James Lynch’s Nissan Leaf bolts down a shady street in San Jose, California, hardly making a noise as it zips between lanes at 40 miles per hour. With the quick flick of the transmission and a forceful press of a foot, the powder-blue car jumps ahead on the smooth pavement with the force of a small sports car. This isn’t a Mustang, though.
It’s an electric car, and James Lynch is one of thousands of Cisco employees worldwide committed to reducing their gasoline consumption and carbon footprint by changing the way they drive. Cisco is supporting employees like James by installing more electric vehicle (EV) charging stations on its campuses worldwide.
A row of electric cars charges at ChargePoint stations on Cisco’s San Jose campus
Cisco joined the U.S. Department of Energy’s Workplace Charging Challenge in March 2013, contributing to a national goal of achieving a tenfold increase in the number of employers offering workplace charging in the next five years. More than 55 companies have joined the Workplace Charging Challenge. According to the Department of Energy, there are 8514 public charging stations and over 20,000 charging outlets available to electric vehicle drivers in the United States.
Did you know that you could keep approximately 19 pounds of carbon dioxide emissions out of the atmosphere for each gallon of gas you don’t use? By itself that may not seem like a big number, but for those who commute 5 days a week, 20 days a month and around 260 days a year, that is a lot of carbon emissions.
I spent a recent weekend helping a friend load his belongings into a moving van, in preparation for relocating his family from California to Texas. Sometime between lifting my end of a sofa and carrying boxes that apparently contained his collection of concrete blocks, we talked about his search for a new home.
Although there are certain amenities he would like his new house to have, the biggest influence on his choice of residence is the old real estate axiom location, location, location. He has a child in preschool and a good job, so you can guess his priorities: something near a highly rated school, not too far from work and where property values are apt to rise over time.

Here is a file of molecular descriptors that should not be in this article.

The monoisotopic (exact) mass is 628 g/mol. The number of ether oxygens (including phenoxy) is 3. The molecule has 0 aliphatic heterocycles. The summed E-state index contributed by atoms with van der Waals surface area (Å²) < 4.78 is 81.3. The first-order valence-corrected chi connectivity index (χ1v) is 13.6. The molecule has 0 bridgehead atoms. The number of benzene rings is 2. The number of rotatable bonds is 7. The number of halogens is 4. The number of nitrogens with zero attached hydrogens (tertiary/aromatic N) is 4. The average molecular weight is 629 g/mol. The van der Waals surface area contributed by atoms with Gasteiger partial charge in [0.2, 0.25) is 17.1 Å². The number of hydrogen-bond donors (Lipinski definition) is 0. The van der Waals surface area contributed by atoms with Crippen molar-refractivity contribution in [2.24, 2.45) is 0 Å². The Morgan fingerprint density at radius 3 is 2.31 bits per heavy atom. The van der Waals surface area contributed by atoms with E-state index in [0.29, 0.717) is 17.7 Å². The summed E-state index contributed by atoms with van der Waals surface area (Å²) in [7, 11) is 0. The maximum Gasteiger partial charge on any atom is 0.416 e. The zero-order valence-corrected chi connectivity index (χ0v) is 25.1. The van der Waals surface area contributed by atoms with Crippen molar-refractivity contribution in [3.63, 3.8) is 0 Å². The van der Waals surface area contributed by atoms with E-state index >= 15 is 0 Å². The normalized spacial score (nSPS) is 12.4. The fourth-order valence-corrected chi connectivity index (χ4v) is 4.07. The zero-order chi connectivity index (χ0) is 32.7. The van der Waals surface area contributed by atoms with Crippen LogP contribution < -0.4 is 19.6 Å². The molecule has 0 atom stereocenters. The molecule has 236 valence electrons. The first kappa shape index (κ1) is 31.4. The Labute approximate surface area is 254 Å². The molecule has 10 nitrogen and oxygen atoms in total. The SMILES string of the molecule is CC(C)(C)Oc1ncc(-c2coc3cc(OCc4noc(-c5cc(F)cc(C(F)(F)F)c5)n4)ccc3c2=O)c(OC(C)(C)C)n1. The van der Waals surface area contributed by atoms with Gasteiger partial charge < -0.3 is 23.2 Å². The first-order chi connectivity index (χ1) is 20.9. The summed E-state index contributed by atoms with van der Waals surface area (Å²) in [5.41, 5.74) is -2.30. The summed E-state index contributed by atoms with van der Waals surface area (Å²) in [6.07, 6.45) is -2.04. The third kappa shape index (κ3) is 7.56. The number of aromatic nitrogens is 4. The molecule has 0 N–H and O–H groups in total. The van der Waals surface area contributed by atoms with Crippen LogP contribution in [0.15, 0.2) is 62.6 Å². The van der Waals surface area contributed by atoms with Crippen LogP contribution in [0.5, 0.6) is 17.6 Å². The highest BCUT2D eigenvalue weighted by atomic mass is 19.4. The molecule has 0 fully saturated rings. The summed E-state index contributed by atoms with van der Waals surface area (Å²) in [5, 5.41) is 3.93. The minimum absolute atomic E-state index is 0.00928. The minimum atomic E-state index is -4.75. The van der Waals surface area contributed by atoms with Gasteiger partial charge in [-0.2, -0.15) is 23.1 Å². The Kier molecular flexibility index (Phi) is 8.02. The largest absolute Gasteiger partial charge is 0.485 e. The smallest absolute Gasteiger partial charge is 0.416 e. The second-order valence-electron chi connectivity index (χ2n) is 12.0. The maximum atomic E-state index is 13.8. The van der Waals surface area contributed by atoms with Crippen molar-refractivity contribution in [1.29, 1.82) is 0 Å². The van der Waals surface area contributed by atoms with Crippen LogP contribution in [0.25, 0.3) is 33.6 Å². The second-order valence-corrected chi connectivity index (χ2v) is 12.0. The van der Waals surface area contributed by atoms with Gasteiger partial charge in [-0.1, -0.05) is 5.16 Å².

Location is a critical consideration for Data Centers, too, although for different reasons. Read More »
Would you believe you can have yourself a pretty successful business upgrading office buildings with more energy-efficient light bulbs and timers to switch off heating and cooling systems after hours?
I worked as a newspaper reporter for much of the 1990s. I wrote an article in 1993 about how the city of Santa Clarita in Los Angeles County had hired a firm to retrofit its field services office with new lighting, timers and other energy-efficient solutions. The improvements were expected to save about $70,000 per year.
What always intrigued me about the story was that the company that performed the upgrades not only allowed Santa Clarita to incrementally pay for the improvements out of the savings from lowered utility bills but also guaranteed those savings would more than offset the price tag of the improvements in 5 years. If the savings didn’t materialize, the company would pay the shortfall back to the city.
Everyone wins. The company performing the upgrades gets paid for doing the upgrade work, the city saves money on its utility bills for years to come and the environment is better off due to reduced energy consumption and associated carbon emissions.
Now, consider that modern Data Centers can have power densities 50 to 100 times those of conventional office buildings. How much greater green -- both financial and environmental kind - can be had by saving energy in those environments? With that in mind, here is an overview of several strategies being implemented in Data Centers to make them greener.